Best Large Hostels:

1. Tattva Design Hostel (Porto, Portugal)

2. Yes! Lisbon Hostel (Lisbon, Portugal)

3. M Montreal (Montreal, Canada)

4. The Cat’s Pajamas Hostel (Berlin, Germany)

5. Backpackers Villa Sonnenhof (Interlaken, Switzerland)

Best Extra-Large Hostels:

1. Wombats City Hostel Budapest (Budapest, Hungary)

2. HI – Boston Hostel (Boston, United States)

3. PLUS Berlin (Berlin, Germany)

4. Wombats City Hostel Vienna – at the Naschmarkt (Vienna, Austria)

5. Abraham Hostel Jerusalem (Jerusalem, Israel)

9 thoughts on “Why You Should Stay In a Hostel – Not a Hotel – In Europe

  1. Out of all of these I was lucky enough to stay at Sonnehof at Interlaken this summer. What a hostel.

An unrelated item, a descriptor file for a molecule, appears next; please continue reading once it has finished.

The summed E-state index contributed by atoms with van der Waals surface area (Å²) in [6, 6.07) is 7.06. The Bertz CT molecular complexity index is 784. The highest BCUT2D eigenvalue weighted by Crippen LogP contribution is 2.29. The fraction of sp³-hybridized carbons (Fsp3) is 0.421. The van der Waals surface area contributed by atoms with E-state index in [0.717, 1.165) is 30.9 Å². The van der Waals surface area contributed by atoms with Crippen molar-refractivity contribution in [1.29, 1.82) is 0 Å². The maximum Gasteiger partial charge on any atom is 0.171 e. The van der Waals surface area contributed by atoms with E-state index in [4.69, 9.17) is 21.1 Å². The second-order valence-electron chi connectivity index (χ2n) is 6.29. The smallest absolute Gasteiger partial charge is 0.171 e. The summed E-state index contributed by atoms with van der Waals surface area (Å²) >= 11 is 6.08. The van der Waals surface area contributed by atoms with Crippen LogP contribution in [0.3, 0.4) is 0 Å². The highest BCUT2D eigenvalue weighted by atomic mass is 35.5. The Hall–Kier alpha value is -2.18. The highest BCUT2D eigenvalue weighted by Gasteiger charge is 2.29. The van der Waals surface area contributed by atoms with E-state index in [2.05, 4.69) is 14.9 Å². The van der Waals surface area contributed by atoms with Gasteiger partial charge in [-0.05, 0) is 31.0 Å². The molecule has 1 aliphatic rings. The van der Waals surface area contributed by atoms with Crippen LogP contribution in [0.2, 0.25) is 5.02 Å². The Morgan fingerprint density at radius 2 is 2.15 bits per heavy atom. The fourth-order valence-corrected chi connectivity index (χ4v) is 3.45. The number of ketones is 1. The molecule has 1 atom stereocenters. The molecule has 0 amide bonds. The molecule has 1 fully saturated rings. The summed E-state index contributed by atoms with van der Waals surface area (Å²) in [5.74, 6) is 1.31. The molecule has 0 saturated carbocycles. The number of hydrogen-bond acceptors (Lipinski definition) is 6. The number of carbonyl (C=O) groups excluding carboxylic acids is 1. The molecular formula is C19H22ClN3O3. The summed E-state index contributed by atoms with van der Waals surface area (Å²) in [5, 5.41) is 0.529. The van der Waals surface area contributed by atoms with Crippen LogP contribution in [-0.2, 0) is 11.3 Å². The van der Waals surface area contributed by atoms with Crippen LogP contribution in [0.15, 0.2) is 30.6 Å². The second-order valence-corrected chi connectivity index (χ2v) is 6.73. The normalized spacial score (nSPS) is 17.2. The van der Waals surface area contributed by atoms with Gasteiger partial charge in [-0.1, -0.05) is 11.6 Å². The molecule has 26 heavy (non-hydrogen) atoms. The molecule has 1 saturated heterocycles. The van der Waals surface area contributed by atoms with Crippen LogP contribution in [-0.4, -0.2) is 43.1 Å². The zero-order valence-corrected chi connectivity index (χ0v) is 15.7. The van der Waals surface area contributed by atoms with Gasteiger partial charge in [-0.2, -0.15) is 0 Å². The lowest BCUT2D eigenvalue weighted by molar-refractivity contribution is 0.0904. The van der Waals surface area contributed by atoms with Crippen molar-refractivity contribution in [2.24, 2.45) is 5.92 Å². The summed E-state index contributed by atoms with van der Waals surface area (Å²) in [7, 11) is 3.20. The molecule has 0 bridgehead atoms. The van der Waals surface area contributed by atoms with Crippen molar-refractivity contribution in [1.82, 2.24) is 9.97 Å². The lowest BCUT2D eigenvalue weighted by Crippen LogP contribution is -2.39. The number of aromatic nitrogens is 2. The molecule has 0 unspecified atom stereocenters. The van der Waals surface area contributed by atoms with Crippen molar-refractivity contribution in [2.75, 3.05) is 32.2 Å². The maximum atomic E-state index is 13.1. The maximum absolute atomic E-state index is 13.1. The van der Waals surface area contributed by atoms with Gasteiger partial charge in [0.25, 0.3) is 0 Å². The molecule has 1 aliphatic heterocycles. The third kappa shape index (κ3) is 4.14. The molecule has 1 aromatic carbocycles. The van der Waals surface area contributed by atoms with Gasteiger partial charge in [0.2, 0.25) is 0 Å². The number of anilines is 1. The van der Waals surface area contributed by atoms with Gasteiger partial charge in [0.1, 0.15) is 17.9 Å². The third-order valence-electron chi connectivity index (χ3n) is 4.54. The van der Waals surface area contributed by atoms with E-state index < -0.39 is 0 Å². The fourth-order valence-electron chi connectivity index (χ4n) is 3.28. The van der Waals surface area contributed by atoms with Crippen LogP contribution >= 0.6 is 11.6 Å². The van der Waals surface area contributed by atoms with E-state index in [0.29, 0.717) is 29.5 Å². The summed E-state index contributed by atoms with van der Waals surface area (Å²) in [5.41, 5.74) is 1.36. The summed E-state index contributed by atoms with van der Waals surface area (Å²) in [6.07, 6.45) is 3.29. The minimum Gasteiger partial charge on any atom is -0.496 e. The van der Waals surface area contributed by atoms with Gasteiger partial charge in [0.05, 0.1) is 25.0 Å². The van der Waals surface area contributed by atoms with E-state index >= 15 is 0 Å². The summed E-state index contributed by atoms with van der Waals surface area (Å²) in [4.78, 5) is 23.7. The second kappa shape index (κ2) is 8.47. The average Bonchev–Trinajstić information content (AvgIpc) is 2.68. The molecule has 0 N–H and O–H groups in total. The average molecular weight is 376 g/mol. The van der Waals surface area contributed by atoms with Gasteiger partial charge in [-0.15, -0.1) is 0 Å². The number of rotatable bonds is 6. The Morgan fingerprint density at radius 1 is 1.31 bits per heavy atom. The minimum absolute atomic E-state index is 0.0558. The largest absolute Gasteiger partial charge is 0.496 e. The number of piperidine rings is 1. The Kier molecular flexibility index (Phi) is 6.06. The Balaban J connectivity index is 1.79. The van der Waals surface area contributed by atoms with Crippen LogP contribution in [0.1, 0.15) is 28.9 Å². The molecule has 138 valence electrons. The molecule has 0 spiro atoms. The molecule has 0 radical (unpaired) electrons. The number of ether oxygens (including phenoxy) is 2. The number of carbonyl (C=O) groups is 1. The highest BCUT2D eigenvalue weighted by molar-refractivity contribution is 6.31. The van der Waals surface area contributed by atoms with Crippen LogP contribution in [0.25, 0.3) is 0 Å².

Check out the Fusion Hotel if you’re in Prague. Never seen anything like it. One of the best places I’ve ever stayed.

  2. Actually, I have stayed at the Fusion Hostel – really nice, but the service was pretty weak. I could have just had a bad experience or two with the people there, but you’re right. The hostel’s design and cleanliness was exceptional, and having a top bunk was nice because it was like being in your own apartment above the rest of the room.

  3. Fair enough. I can see where you’re coming from. I’ve had better service at other hostels.

    I’m also a little biased because I had a six-bed dorm room for two nights and I was the only one in it. Never saw another guest.

  4. Yeah, well like I said – really nice, and I’d recommend it to everyone. I’m not a picky traveller, so the customer service was obviously very minor and can really only be the fault of one quite rude woman behind the desk (the hostel had entered our dates in wrong and she didn’t believe us, trying to charge us double our rates to stay there – charge us for both the first booking and a new booking).